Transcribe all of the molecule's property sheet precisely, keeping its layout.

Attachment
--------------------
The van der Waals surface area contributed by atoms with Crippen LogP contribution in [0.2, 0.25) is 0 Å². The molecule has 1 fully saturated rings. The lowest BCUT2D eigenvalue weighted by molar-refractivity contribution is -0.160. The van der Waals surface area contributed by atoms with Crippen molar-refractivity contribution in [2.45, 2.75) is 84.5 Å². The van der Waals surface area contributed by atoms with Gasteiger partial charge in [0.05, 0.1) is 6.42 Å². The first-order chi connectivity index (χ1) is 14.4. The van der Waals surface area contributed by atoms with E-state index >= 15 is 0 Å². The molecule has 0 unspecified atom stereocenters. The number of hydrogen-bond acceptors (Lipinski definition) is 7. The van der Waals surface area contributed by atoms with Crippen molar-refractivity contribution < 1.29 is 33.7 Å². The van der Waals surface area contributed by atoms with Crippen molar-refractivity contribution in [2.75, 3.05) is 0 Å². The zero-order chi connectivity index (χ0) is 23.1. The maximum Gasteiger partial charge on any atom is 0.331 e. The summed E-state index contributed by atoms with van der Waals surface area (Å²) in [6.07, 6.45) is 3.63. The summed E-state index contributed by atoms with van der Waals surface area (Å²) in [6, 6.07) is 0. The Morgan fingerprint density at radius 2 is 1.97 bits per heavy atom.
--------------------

The van der Waals surface area contributed by atoms with Crippen LogP contribution in [0.2, 0.25) is 0 Å². The molecule has 1 fully saturated rings. The lowest BCUT2D eigenvalue weighted by molar-refractivity contribution is -0.160. The van der Waals surface area contributed by atoms with Crippen molar-refractivity contribution in [2.45, 2.75) is 84.5 Å². The van der Waals surface area contributed by atoms with Gasteiger partial charge in [0.05, 0.1) is 6.42 Å². The first-order chi connectivity index (χ1) is 14.4. The van der Waals surface area contributed by atoms with E-state index >= 15 is 0 Å². The molecule has 0 unspecified atom stereocenters. The number of hydrogen-bond acceptors (Lipinski definition) is 7. The van der Waals surface area contributed by atoms with Crippen molar-refractivity contribution < 1.29 is 33.7 Å². The van der Waals surface area contributed by atoms with Crippen molar-refractivity contribution in [2.75, 3.05) is 0 Å². The zero-order chi connectivity index (χ0) is 23.1. The maximum Gasteiger partial charge on any atom is 0.331 e. The summed E-state index contributed by atoms with van der Waals surface area (Å²) in [6.07, 6.45) is 3.63. The summed E-state index contributed by atoms with van der Waals surface area (Å²) in [6, 6.07) is 0. The Morgan fingerprint density at radius 2 is 1.97 bits per heavy atom.